Next, we’ll examine the exposure of VXUS and IXUS to various industry sectors globally.
The financial sector takes up around 17% of the VXUS’ total capitalization. After that, we have industrials at 12.5%, technology at 11.5%, and consumer cyclical at 11%. Surprisingly here is the fact that industrials make up such a large share of sectors, especially since most developed countries tend to see a reduction in their industrial sector.
For IXUS the picture looks fairly similar: the financial sector dominates the fund at close to 17%. Industrials and technology are around 12% and consumer cyclical comes in third place. However, overall both funds are fairly evenly weighted among the sectors.
Compared to the domestic market distribution VXUS and IXUS offer a far more balanced sector exposure. The differences here between the two funds in question are certainly of little importance. But, getting a complete picture of each fund’s industries is vital to having a well-balanced portfolio.
VXUS vs. IXUS – Analysis
As the saying goes: the first rule of investing is never to lose money. With that in mind let’s take a look at the potential risks that each fund is exposed to. We’ll do this by comparing metrics such as volatility and drawdown.
|Downside Deviation (monthly)||2.83%||2.77%|
|US Market Correlation||0.85||0.85|
VXUS has an annual volatility of 13.82% (3.99% monthly). This value is fairly normal when comparing 100% stock portfolios. One of the reasons bonds are part of most well-balanced portfolios is to mitigate excessive volatility. At 13.82% VXUS is actually less volatile than the domestic market.
IXUS has an annual volatility of 13.52% (3.90% monthly). Perhaps surprisingly IXUS is less volatile than VXUS. I say surprisingly because VXUS is, in fact, more diversified than IXUS. However, we see the same phenomenon when comparing two other similar ETFs, VTI and VOO. Also in this case, the fund with less holdings – VOO – ends up being less volatile than VTI.
The drawdowns for VXUS and IXUS in my portfolio backtest looked almost identical. Both funds experienced their worst drawdowns of -20% in 2016 and most recently in 2020. In this most recent period VXUS also experienced its maximum drawdown of -25.54% compared to IXUS’ -25.08%.
The difference in drawdown most likely stems from the difference in composition and the way Covid-19 affected difference economic environments around the world.
VXUS vs. IXUS – Performance
As with every investment, the most significant metrics are likely to be the performance of the asset over time. In this section, we will look at the annual returns for VXUS and VTI, and then perform a back-text of $10,000 if invested at each fund’s initialization.
Annual returns for VXUS paint a mixed picture. Although most years still ended with a positive balance, there were several years in 2014-2016 when returns seemed to dwindle towards 0. Essentially, the same goes for IXUS.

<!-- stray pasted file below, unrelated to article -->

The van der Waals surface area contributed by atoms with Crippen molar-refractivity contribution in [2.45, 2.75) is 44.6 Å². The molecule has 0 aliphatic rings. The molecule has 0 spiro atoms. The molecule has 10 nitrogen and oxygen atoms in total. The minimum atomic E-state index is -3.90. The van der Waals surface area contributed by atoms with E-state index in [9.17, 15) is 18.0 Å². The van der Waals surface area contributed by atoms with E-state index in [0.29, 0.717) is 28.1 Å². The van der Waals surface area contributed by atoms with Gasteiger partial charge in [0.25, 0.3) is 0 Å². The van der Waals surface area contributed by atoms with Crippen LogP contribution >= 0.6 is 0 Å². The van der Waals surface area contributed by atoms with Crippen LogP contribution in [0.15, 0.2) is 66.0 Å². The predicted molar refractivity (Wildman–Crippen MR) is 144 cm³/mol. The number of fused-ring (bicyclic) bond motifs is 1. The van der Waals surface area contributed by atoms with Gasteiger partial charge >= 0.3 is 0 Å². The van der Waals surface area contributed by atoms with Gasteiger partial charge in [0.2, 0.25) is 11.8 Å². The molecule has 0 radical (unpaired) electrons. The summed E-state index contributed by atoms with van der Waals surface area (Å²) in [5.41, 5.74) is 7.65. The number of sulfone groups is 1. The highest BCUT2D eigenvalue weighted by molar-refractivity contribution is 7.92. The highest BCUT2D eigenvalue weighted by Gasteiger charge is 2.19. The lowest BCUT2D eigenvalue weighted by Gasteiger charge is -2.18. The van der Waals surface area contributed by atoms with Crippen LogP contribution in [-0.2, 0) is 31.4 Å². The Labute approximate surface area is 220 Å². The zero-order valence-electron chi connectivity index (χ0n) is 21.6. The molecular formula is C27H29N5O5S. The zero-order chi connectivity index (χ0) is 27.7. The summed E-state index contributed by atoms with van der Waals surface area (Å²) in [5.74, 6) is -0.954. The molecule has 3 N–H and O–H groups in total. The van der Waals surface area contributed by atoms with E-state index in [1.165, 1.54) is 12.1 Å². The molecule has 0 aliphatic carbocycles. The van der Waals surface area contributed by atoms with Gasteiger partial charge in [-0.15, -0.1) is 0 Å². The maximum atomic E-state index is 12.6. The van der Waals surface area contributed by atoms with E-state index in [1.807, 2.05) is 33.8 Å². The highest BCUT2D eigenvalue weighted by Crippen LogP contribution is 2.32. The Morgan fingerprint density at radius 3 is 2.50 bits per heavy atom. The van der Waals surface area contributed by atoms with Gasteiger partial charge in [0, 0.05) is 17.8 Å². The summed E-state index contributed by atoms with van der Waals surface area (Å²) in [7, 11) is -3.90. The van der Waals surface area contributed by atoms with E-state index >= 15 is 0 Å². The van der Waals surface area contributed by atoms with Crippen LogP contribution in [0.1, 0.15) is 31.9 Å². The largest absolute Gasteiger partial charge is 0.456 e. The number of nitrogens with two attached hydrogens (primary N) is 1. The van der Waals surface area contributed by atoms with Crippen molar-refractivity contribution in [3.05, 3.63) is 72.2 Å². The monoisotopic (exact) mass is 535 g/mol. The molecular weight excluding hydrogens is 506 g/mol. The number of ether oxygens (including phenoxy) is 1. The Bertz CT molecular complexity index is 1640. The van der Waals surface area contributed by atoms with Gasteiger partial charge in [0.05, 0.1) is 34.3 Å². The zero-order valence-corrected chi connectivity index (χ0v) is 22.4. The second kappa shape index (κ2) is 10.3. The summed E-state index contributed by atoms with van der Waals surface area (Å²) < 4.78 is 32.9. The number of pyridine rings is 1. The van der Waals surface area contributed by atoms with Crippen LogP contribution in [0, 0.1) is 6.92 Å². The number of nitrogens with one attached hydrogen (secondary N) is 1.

However, IXUS has also fallen behind VXUS growth a couple of instances and has not managed to recover from losses quite as smoothly. For instance in 2013 VXUS clearly outperformend IXUS. In other years it is less obvious but the overall picture looks similar for all years.
|Portfolio||Initial Balance||Final Balance||CAGR|
The final part of this VXUS vs. IXUS comparison if my $10,000 portfolio backtest. Unfortunately, since both funds are fairly young there is only limited testing data available. But we’ll make the most of it!
A $10,000 investment in VXUS would have resulted in $13,492. This equates to a compound annual growth rate (CAGR) of 4.03%. To say this is a good return on investment would be an exaggeration. In fact, VXUS has barely outperformed the domestic Total Bond Market ETF (BND).
A $10,000 investment in IXUS would have resulted in $13,335. This equals a CAGR of 3.87%. Over the past decade, IXUS has performed even worse than VXUS. A return of less than 4% for a global stock ETF is less than desirable.
Overall, however, the backtest yielded quite clear results: VXUS is a little more volatile than IXUS but VXUS also beats IXUS in returns most years and delivers a CAGR of nearly 20 basis points higher than IXUS.
Conclusively, VXUS and IXUS are more similar than they are different. The only true differences are revealed in the number of holdings and the expense ratio. As a result of these distinctions, VXUS and IXUS also perform differently:
VXUS yielded higher returns in most years and a overall higher growth rate than IXUS.
However, given the poor returns of both funds over the past 10 years, the real question perhaps then becomes: should you include international funds at all in your portfolio?
For most investors this questions should be answered with a resounding yes. There have been several studies conducted by Vanguard and other asset management companies proving time and time again that international exposure most certainly mitigates risks of a home bias as well as opens up the possibility of enhanced overall returns.
With that said, VXUS is my personal choice for international exposure.